Neal Meinzer – focuses on construction litigation; creditors’ rights and collections; complex commercial litigation and business torts; and general civil litigation. Meinzer earned his J.D. in 1996 from St. Mary’s School of Law and his B.A. in 1992 from the University of Texas at Austin.

Kevin Brown – focuses on complex commercial litigation and business torts; entertainment law and intellectual property litigation; employment law; and general civil litigation; Brown earned his J.D. in 1998 from the University of Texas School of Law and his B.A., cum laude, in 1995 from Northwestern University. Before joining Taube Summers, Brown was an associate with Orrick, Herrington & Sutcliffe LLP and Pryor Cashman LLP and a partner with Fritz, Byrne, Head & Harrison, LLP in Austin.

Alex King – focuses on complex commercial litigation and business torts; employment law; and general civil litigation. King earned her J.D. in 2004 from Harvard Law School and her B.B.A, magna cum laude, in 2001 from the University of Texas at El Paso. Before joining Taube Summers, King was a partner at Fritz, Byrne, Head & Harrison, LLP in Austin and an associate with Orrick, Herrington & Sutcliffe LLP in New York.

Paul Matula – focuses on commercial landlord and tenant disputes; construction litigation; creditors’ rights and collections; employment law and general civil litigation; Matula earned his J.D. in 1990 from the University of Texas School of Law and his Bachelor of Journalism degree in 1987 from the University of Texas at Austin. Before joining Taube Summers, Matula served for nine years as Assistant Attorney General in the Texas Attorney General’s Office.

Jamie McGonigal – focuses on complex commercial litigation and business torts; estate and trust litigation; securities litigation; and general civil litigation. McGonigal earned her J.D., with honors, in 1998 from the University of Texas School of Law and her B.A., magna cum laude, in 1995 from Texas Tech University.

Morris D. Weiss – focuses on bankruptcy; restructuring, and creditors’ rights and collections; and complex commercial litigation and business torts. Weiss earned his J.D. in 1985 from South Texas College of Law and his B.S. in 1981 from Babson College. Before joining Taube Summers, Weiss was Managing Director of Tejas Securities Group, Inc., Senior Vice President and General Counsel of National Bancshares Corporation of Texas, and a partner with Weil Gotshal and Manges LLP.

Christopher G. Bradley – focuses on complex commercial litigation and business torts; bankruptcy, restructuring, creditors’ rights and collections; securities litigation; and appellate law. Bradley earned his J.D., magna cum laude, in 2007 and an LL.M. in International Legal Studies in 2008 from New York University School of Law. He holds a Master’s degree (2003) and a Doctorate (2008) in English Literature from Oxford University. Bradley earned his B.A., summa cum laude, in 2001 from Princeton University. Before joining Taube Summers, Bradley was a Judicial Law Clerk in the U.S. Bankruptcy Court in the Western District of Texas and an associate with Weil Gotshal and Manges LLP.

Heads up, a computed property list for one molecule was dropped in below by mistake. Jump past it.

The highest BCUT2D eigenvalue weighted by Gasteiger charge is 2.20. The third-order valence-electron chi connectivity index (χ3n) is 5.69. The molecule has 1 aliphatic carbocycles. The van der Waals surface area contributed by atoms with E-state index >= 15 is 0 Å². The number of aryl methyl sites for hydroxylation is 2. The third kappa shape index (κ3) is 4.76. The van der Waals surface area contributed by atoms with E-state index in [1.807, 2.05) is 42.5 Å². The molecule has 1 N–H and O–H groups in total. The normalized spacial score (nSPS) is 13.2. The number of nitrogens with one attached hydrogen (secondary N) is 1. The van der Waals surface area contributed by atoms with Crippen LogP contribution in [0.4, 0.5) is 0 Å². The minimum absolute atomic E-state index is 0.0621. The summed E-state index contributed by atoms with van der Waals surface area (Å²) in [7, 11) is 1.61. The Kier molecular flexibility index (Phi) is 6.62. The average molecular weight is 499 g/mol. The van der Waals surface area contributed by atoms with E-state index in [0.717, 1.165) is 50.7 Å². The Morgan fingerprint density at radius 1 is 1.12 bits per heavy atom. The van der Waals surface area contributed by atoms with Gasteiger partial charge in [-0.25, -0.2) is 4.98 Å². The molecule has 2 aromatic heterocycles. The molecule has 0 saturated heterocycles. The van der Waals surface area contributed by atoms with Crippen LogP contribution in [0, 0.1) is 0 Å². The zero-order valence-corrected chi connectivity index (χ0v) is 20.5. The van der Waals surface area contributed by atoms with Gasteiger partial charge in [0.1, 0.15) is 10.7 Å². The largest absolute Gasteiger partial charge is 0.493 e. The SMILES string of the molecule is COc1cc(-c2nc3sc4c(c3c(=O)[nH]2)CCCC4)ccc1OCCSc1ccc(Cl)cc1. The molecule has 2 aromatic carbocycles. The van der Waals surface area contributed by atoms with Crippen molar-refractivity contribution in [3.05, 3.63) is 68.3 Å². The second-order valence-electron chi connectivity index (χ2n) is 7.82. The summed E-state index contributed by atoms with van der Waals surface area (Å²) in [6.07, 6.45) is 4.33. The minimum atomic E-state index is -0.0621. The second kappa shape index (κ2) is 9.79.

Cleveland R. Burke – focuses on complex commercial litigation and business torts; bankruptcy, restructuring, creditors’ rights and collections; and appellate law. Burke earned his J.D., with high honors, in 2008 from the University of Texas School of Law and his B.A., magna cum laude, in 2001 from Duke University. Before joining Taube Summers, Burke was an associate with Thompson & Knight LLP.

Rola Daaboul – focuses on commercial landlord and tenant disputes; construction litigation; entertainment law; intellectual property litigation; professional malpractice cases; and securities litigation. Daaboul earned her J.D. in 2010 from South Texas College of Law and her B.A. from the University of Texas at Austin. Before joining Taube Summers, Daaboul practiced at Reed & Scardino LLP in Austin.

Andrew Preston Vickers – focuses on complex commercial litigation and business torts; and general civil litigation. He earned his J.D. in 2012 from the University of Texas School of Law and his B.A. in 2008 from the University of Texas at Austin where he graduated Phi Beta Kappa.

Small Firms and Tax Issues – Meals & Entertainment What Qualifies as a Deductible Expense?

(Editors Note: Austin-based B2 Management and Consulting recently announed the hiring of Steve MacPherson, a CPA, to its consulting team. Shortly thereafter, MacPherson offered the following insights to small law firms about an important tax issue.)

This document is intended to be a brief summary of some of the IRS rules related to meal and entertainment (M&E) expenses you may incur in the course of doing business. Some typical examples of M&E expenses are given below, as well as a suggested process for how you may want to track these expenses in your accounting records.

DEFINITIONS

What qualifies as deductible “meals”?